The Executive Director of the National Population Council, Dr. Leticia Adelaide Appiah, has represented Ghana to deliver the final draft statement at the 56th session of the United Nations Commission on population and development.
The final draft highlights government’s commitment in promoting a sustainable population which supports education and investment as the driver for sustainable growth.
The session which took place from the 10th to 14 of April 2023 in New York was on the theme; population, education and sustainable development.
She indicated that Ghana has made a significant investment in improving human capital by expanding access to universal health care and basic education because in 2021, Ghana conducted its first digital Population and Housing Census, which indicated decline in fertility and a shift in the population structure from one dominated by children to one dominated by youth.
According to her, investing in education ensures that young people are prepared for the workforce and poised to contribute to economic growth. To promote such investment, the Government of Ghana has introduced the Comprehensive Free Senior High School initiative and the Technical and Vocational Education and Training (TVET).
Also, the introduction of the school feeding programme to increase access to all including vulnerable populations such as those from low-income households, persons with disabilities and girls who otherwise would have been left behind.
She said government has also initiated key education reforms to transform teaching and learning and improve educational outcomes under the Education Strategic Plan (ESP 2018 – 2030) but barriers and challenges persist that impede progress towards inclusive, equitable and quality education.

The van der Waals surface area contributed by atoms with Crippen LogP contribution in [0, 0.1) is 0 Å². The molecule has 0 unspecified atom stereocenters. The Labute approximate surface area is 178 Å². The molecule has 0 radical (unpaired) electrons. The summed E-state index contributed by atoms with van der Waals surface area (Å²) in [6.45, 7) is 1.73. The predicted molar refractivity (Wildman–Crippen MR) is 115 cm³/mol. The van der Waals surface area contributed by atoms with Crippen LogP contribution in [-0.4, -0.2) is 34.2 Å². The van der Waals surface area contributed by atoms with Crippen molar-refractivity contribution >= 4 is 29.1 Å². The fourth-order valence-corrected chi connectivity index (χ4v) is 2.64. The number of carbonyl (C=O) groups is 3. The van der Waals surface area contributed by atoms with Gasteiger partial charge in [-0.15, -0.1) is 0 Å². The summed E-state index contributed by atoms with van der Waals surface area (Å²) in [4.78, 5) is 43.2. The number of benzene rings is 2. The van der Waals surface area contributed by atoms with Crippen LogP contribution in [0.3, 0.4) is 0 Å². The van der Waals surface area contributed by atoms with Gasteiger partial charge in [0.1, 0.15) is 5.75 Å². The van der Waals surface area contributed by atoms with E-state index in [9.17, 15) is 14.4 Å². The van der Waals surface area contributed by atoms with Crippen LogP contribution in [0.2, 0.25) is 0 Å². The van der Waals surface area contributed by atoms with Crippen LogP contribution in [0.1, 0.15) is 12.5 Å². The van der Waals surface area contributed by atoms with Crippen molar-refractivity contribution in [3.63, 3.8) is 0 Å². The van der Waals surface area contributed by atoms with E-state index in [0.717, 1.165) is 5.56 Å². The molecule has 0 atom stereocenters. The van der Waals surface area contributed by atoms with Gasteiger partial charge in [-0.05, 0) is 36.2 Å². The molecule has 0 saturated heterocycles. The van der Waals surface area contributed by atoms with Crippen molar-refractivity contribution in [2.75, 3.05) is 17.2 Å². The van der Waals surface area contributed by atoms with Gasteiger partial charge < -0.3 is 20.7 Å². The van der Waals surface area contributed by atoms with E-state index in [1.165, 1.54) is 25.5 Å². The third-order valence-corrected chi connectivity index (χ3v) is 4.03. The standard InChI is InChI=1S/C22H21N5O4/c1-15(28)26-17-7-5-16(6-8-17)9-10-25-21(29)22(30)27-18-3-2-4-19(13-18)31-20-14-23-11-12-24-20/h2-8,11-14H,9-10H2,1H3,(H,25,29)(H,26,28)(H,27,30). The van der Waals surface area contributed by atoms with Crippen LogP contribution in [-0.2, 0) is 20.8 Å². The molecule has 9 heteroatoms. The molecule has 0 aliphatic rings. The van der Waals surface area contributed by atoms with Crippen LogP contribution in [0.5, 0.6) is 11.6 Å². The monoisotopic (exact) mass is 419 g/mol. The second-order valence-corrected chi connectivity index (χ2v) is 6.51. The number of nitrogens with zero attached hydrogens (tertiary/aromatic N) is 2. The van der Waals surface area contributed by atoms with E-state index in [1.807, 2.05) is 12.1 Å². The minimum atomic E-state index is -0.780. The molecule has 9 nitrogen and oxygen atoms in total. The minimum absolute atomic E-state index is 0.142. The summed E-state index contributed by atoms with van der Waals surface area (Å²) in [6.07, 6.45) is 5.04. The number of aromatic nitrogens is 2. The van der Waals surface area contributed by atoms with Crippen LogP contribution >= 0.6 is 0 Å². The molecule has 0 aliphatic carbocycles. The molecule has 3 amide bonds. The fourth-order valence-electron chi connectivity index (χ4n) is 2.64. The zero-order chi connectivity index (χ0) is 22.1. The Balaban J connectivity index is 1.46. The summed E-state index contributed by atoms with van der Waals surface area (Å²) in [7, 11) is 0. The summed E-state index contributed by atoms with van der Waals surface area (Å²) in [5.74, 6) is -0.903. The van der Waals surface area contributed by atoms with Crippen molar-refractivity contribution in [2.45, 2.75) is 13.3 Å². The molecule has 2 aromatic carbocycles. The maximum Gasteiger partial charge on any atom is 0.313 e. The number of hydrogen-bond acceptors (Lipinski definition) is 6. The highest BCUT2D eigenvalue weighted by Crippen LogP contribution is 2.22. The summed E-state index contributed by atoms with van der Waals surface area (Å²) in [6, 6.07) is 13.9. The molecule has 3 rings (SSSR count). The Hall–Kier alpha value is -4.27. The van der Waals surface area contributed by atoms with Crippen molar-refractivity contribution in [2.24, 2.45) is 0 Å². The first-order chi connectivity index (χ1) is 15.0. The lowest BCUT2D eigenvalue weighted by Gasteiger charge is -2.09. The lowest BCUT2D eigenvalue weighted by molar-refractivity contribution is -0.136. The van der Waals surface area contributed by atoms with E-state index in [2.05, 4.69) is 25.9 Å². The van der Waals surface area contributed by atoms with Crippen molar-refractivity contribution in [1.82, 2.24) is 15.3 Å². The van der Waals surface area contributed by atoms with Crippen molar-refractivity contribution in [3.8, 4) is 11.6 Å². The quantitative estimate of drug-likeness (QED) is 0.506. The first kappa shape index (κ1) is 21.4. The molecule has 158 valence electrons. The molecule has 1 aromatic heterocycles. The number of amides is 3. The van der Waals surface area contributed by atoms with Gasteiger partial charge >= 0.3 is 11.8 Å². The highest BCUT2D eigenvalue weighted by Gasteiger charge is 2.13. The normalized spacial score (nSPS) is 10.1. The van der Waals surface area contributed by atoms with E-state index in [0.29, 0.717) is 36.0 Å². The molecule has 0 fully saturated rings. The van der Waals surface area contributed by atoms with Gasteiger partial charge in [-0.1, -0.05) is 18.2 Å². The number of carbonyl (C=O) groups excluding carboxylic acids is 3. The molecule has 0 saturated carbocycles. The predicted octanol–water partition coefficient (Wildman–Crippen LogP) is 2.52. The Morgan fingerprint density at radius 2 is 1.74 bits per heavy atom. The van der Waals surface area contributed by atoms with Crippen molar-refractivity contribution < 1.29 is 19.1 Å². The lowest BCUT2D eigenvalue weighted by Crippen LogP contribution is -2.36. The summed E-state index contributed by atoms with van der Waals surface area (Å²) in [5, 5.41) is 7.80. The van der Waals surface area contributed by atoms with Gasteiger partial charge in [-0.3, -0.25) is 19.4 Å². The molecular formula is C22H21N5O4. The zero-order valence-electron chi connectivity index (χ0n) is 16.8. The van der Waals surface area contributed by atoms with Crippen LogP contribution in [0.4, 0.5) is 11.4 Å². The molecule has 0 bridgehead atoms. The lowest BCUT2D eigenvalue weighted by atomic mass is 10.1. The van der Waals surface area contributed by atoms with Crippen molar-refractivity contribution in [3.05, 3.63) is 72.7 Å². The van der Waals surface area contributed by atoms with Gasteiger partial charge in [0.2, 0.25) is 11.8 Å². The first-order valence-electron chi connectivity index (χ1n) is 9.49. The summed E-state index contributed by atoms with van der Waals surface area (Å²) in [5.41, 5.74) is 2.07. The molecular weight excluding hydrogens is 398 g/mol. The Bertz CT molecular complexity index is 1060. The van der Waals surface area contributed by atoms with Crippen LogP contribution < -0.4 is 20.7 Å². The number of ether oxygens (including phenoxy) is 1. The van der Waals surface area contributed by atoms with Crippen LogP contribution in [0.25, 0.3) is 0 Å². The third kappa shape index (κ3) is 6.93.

Dr. Leticia Adelaide Appiah said these included inadequate or poor infrastructure, high teacher-student ratios, inadequate teaching and learning materials, poverty, early marriage and childbearing hence government in collaboration with communities, partners and stakeholders needed to do more in addressing the root cause of some of these challenges.
She pointed out that early marriage and childbearing was of great concern as it has devastating consequences for two generations in many sectors including education because often the mother and the baby are at greater risk of poor health and educational outcomes.
This, she said creates a self-sustaining cycle of poverty, crime, and a growing proportion of young people without the requisite skills, resources and opportunities to be productive citizens thus, derailing the march towards achieving the Sustainable Development Goals (SDGs).
According to her the government was implementing the “Back to School Campaign”, which ensures adolescent mothers are re-enrolled to complete their education and improve enrollment that generates the skills desperately needed for sustainable development.
She said by prioritizing the elimination of child marriage and child bearing, Ghana would be able to feed, educate, protect more children as well as ultimately, harness their potential to fit the needs of this century to ensure their individual prosperity and common good.
Edem Agblevor, ISD